About five minutes into ABC’s Four Corners investigation into the National Broadband Network (NBN) program on Monday evening, I realised that once again, we weren’t talking about the real issues of large government project failure.
The discussion about whether fibre-to-the-curb (FTTC) is the correct short-term option when fibre-to-the-premises (FTTP) is clearly the gold standard, is an important one to have.
However, the much bigger question is, regardless of which one the government chooses to undertake, do the people entrusted with leading it have the skills to do so? The answer, based on what we’ve seen so far and ignoring the political rhetoric and inevitable backside covering, is no.
‘We had a great plan, had a great vision, but missed that opportunity’, said communications consultant Paul Budde on the Four Corners program.
Yet there was no solid business case on which to build the plan in the first place. Once they had the plan, it changed before they’d even started. The vision may have been a good one, but the planning was definitely long-sighted.
As with the Census fail, Technology One debacle at Brisbane City Council, and the troubled Perth Children’s Hospital project, reports are created and media interviews undertaken, yet they focus on problems with technology not the competencies of the people who are accountable.
In his 2015 report Learning from Failure, Peter Shergold investigated why large government projects fail, said that reading project reviews was ‘a dispiriting exercise’. He went on to say that ‘too often there remains a tendency to focus on compliance and not performance.’
We saw a good example of that on Four Corners as communications Minister Mitch Fifield reeled off a supercilious list of pre-prepared facts that demonstrated that they were doing everything they could do with the resources they had to work with. What he should have been focusing on was the poor performance of those in charge.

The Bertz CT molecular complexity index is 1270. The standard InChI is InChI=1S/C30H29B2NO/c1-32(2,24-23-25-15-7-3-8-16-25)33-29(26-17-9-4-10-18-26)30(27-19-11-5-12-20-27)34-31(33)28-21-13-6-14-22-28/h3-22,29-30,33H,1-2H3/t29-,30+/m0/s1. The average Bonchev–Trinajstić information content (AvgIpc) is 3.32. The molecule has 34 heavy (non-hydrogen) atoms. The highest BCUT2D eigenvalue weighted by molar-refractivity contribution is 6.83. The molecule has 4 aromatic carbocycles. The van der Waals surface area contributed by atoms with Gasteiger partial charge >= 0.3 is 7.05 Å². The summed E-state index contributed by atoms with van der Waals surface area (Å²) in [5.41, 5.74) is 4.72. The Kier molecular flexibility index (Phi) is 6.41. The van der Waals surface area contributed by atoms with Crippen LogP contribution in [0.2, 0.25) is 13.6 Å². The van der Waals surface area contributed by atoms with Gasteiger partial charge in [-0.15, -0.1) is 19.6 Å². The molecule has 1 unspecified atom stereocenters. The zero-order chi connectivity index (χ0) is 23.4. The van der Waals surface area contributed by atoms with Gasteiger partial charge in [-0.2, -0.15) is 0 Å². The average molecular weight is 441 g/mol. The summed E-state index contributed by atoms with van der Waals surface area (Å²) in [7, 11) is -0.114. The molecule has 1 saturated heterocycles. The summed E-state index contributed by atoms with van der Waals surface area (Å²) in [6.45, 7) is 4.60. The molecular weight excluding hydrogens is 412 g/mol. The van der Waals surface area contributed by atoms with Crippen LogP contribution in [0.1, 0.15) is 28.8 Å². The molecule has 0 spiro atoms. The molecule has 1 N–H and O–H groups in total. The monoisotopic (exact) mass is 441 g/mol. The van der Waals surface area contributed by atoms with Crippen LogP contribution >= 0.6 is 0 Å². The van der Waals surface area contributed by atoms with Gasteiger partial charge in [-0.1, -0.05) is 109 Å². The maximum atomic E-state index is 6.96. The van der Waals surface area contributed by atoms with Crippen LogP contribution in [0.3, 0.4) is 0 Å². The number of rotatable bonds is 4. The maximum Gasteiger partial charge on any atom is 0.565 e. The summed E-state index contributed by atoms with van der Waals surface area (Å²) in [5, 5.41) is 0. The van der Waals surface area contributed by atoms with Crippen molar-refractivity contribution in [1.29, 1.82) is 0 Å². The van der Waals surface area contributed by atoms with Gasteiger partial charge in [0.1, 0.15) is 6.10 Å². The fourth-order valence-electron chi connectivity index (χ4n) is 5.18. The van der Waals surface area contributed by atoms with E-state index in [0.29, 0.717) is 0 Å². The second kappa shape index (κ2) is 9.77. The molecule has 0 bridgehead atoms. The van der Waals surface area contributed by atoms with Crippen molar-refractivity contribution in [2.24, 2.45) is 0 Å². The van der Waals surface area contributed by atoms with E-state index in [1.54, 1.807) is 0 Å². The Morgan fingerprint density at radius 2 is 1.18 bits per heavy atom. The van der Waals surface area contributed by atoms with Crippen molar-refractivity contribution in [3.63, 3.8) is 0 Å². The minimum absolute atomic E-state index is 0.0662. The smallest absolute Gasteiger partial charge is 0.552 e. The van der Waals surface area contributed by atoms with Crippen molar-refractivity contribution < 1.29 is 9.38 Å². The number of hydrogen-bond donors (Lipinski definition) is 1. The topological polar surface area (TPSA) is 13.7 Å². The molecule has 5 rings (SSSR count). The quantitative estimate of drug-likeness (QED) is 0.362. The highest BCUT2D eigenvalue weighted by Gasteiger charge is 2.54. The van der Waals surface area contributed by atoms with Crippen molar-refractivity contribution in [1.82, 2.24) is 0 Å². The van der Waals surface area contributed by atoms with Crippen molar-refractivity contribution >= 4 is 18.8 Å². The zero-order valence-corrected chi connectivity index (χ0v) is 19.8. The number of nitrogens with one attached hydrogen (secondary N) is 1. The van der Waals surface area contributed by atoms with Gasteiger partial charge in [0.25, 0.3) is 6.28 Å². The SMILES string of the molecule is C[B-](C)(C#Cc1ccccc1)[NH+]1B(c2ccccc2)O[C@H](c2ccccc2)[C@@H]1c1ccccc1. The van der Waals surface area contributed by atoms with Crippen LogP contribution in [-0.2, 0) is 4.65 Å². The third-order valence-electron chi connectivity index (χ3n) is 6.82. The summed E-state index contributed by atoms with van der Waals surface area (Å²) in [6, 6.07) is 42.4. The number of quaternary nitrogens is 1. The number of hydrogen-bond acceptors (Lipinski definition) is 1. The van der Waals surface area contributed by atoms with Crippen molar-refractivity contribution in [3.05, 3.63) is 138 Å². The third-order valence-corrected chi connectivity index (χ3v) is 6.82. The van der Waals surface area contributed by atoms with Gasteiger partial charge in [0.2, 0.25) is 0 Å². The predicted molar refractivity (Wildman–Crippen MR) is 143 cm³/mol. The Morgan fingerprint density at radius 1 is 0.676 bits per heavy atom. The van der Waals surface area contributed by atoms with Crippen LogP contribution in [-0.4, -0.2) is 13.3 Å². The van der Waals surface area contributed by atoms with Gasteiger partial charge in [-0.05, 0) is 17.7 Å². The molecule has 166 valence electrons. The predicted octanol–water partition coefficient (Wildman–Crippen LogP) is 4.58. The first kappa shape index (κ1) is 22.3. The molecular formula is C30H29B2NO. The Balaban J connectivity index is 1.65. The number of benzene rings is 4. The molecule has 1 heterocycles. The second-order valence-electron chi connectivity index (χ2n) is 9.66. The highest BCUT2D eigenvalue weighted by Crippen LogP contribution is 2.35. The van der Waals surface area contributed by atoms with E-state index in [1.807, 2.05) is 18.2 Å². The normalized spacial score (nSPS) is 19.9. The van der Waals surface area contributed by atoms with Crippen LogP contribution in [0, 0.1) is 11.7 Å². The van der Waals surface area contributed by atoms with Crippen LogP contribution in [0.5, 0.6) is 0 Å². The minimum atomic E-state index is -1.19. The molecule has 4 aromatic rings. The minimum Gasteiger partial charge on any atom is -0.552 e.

When the Coalition government reviewed the project (at great expense) in 2013, they reset the project, its timelines and costs and committed to getting it delivered by 2016.
But what was missing from this was how the people would change their behaviours, how they’d work together and how they’d manage the inevitable risk that comes with undertaking a project of this size.
Progress in the last three years since the Coalition took up office has nothing to do with the previous Labor government or the initial plan put together by Mike Quigley and his team. But when big government projects fail, it’s almost inevitable that what we see is finger pointing and historic blame, rather than humility and accountability.
How refreshing would it have been for the prime minister to have said: ‘We got it wrong. When we replanned the NBN project in 2013, we didn’t have the right leadership that understood the issues that we faced.
“We didn’t make the right decisions at the right time or take the time to plan the project to the level of detail it required. We haven’t learned from the failures of the past and as the ultimate owner of this project on behalf of the Australian people I’m deeply sorry. We intend to stop this project with immediate effect, revisit the business case, replan the project and come back to the public in nine months with a commitment to completing this project in the right way.’
While the general public and corporate Australia would rightly throw their arms in the air in exasperation, there would be a sense of relief that honesty had prevailed and that the government - for once - was doing the right thing to get the project delivered.
However, the prime minister did not say this. Instead he continued to set the example of what poor leadership looks like in large government projects, which means that things aren’t going to change any time soon.
Colin Ellis is the author of the upcoming book The Project Rots From The Head and is an award-winning international speaker and trainer. He works with organisations around the world to transform the way they deliver projects. You can find out more about him at www.colindellis.com.
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